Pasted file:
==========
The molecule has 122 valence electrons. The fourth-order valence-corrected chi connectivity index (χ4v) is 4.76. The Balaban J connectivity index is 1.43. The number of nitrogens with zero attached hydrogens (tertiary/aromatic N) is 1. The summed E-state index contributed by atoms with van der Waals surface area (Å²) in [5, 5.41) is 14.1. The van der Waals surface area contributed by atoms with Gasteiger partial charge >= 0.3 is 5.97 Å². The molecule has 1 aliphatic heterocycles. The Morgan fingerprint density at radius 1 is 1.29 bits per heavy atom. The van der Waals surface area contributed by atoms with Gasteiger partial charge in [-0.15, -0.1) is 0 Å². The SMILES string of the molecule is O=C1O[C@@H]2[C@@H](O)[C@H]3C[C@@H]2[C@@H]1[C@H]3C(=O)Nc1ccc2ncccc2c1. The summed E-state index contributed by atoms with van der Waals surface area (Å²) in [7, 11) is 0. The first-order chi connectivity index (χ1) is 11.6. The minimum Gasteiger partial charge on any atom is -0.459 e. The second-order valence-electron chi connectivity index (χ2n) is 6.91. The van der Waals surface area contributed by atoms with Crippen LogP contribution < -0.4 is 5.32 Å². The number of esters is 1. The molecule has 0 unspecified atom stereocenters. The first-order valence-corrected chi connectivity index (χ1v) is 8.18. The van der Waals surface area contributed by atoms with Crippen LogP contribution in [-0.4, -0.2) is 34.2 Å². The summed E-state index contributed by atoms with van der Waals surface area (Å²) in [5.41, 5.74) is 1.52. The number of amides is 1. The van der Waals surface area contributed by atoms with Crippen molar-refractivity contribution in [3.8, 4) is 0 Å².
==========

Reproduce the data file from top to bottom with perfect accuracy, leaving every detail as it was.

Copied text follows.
The molecule has 122 valence electrons. The fourth-order valence-corrected chi connectivity index (χ4v) is 4.76. The Balaban J connectivity index is 1.43. The number of nitrogens with zero attached hydrogens (tertiary/aromatic N) is 1. The summed E-state index contributed by atoms with van der Waals surface area (Å²) in [5, 5.41) is 14.1. The van der Waals surface area contributed by atoms with Gasteiger partial charge >= 0.3 is 5.97 Å². The molecule has 1 aliphatic heterocycles. The Morgan fingerprint density at radius 1 is 1.29 bits per heavy atom. The van der Waals surface area contributed by atoms with Gasteiger partial charge in [-0.15, -0.1) is 0 Å². The SMILES string of the molecule is O=C1O[C@@H]2[C@@H](O)[C@H]3C[C@@H]2[C@@H]1[C@H]3C(=O)Nc1ccc2ncccc2c1. The summed E-state index contributed by atoms with van der Waals surface area (Å²) in [7, 11) is 0. The first-order chi connectivity index (χ1) is 11.6. The minimum Gasteiger partial charge on any atom is -0.459 e. The second-order valence-electron chi connectivity index (χ2n) is 6.91. The van der Waals surface area contributed by atoms with Crippen LogP contribution < -0.4 is 5.32 Å². The number of esters is 1. The molecule has 0 unspecified atom stereocenters. The first-order valence-corrected chi connectivity index (χ1v) is 8.18. The van der Waals surface area contributed by atoms with Crippen LogP contribution in [-0.4, -0.2) is 34.2 Å². The summed E-state index contributed by atoms with van der Waals surface area (Å²) in [5.41, 5.74) is 1.52. The number of amides is 1. The van der Waals surface area contributed by atoms with Crippen molar-refractivity contribution in [3.8, 4) is 0 Å².